The Messed Up Thing About Stock Investing

Dear Reader,

Financial advisors all say the same thing. Every last one of them. “Invest for the long term in a well-diversified portfolio of stocks, bonds, and mutual funds.”

I believe it’s the worst financial advice of all. 

It’s not the asset class that makes a person rich or poor. For example, when a person asks, “Is real estate a good  investment?” I reply, “I don’t know. Are you a good investor?” Or if they ask, “Are stocks a good investment?” again my answer is the same, “I don’t know. Are you a good investor?”

If you are like most people and not interested in your financial education, then do as the experts tell you to do, which is to turn your money over to them.

Remember, gold is not a good investment if you are a bad investor. Nothing is a good investment if you are a bad investor.

My point is that it’s never the investment or asset class that is important. Success or failure, wealth or poverty, depends solely on how smart the investor is. A smart investor will make millions in the stock market. An amateur will lose millions.

So then, you have to ask yourself, are you a smart investor, or an amateur? Here’s how you know…

Amateurs vs Professionals

Tragically, most people do not think learning to invest is important. This is why most people believe investing is risky and turn their money over to “experts,” most of whom are not investors, but salespeople who make money whether the investor makes money or loses money.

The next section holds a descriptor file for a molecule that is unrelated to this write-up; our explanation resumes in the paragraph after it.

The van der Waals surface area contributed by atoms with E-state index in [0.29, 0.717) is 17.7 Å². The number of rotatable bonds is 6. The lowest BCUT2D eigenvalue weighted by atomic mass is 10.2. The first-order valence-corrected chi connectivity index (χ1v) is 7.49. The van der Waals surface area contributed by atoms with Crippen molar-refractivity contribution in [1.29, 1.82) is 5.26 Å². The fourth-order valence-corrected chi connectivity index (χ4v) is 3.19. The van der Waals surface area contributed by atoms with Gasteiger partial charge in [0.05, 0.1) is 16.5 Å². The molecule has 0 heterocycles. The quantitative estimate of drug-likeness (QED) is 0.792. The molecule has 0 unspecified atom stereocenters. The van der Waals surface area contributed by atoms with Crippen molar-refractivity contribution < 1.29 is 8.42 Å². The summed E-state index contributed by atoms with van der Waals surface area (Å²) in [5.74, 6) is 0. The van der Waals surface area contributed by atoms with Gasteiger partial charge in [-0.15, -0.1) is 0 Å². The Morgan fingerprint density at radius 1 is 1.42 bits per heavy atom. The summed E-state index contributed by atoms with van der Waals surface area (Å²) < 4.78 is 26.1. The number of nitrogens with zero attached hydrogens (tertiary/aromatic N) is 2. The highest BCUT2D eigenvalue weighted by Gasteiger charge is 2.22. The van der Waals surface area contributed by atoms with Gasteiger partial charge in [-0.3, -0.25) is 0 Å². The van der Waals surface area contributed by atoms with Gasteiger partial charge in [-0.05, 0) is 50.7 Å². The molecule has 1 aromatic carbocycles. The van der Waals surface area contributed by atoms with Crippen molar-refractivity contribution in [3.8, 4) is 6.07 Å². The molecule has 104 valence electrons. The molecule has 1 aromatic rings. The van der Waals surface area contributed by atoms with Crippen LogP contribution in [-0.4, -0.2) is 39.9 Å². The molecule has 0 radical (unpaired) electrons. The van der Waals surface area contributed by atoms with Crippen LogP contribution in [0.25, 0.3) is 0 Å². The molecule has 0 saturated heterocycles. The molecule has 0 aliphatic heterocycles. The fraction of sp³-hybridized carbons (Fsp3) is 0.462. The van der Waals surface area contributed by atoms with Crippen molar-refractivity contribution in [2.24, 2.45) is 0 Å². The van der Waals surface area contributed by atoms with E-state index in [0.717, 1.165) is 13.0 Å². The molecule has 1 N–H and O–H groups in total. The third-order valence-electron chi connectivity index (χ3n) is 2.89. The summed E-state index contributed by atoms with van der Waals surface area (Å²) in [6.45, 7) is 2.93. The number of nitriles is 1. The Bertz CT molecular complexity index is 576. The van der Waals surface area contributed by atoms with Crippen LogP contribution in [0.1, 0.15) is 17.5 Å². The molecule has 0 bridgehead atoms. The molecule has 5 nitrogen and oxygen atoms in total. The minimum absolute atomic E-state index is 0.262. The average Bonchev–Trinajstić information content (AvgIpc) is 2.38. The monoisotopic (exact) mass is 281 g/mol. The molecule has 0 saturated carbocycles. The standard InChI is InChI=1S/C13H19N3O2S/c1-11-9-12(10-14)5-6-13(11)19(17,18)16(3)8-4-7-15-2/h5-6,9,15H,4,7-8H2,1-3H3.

Amateur investors are easy to spot. They usually buy low and sell high or buy low and pray. 

They try to time the market with very little training and experience and believe they are diversifying their stock portfolios by acquiring stocks from different sectors of the market. 

Crashes, like the one in 2008 devastate amateur investors. 

Professional investors, on the other hand, exploit the stock market to earn profits. With their solid understanding of how the market works, and the knowledge that they can’t control where the market heads, they typically use investing methods with a built-in safety net. 

The most commonly-used strategy for them is to use the stock market in conjunction with the options market. Stocks become their main investment, while options are like the insurance they buy for that investment. It’s very similar to real estate — you buy the property as the main investment, and then you purchase insurance to protect it. 

That’s why top stock market investors know how to do the same thing with stocks and options. It’s not difficult at all, but it takes a basic understanding of how it works and how to use it for yourself.

When it comes to paper assets, the biggest differences between amateur investors and professional investors are how they seek to generate income and how they manage risk. 

Too many people begin investing without a plan or any financial education. Below are six basic rules for investing that my rich dad taught his son and me. 

6 basic rules for investing, regardless of the asset class

#1 Always know what kind of income you are working for

There are three different kinds of income: Ordinary earned, portfolio, and passive.

Ordinary earned income is generally derived from a job or some form of labor. In its most common form, it is income from a paycheck. It is also the highest-taxed income, so it is the hardest income with which to build wealth. When you say to a child, “Get a good job,” you are advising the child to work for ordinary earned income.

Portfolio income is generally derived from paper assets such as stocks, bonds, and mutual funds. Portfolio income is by far the most popular form of investment income, simply because paper assets are easier to manage and maintain.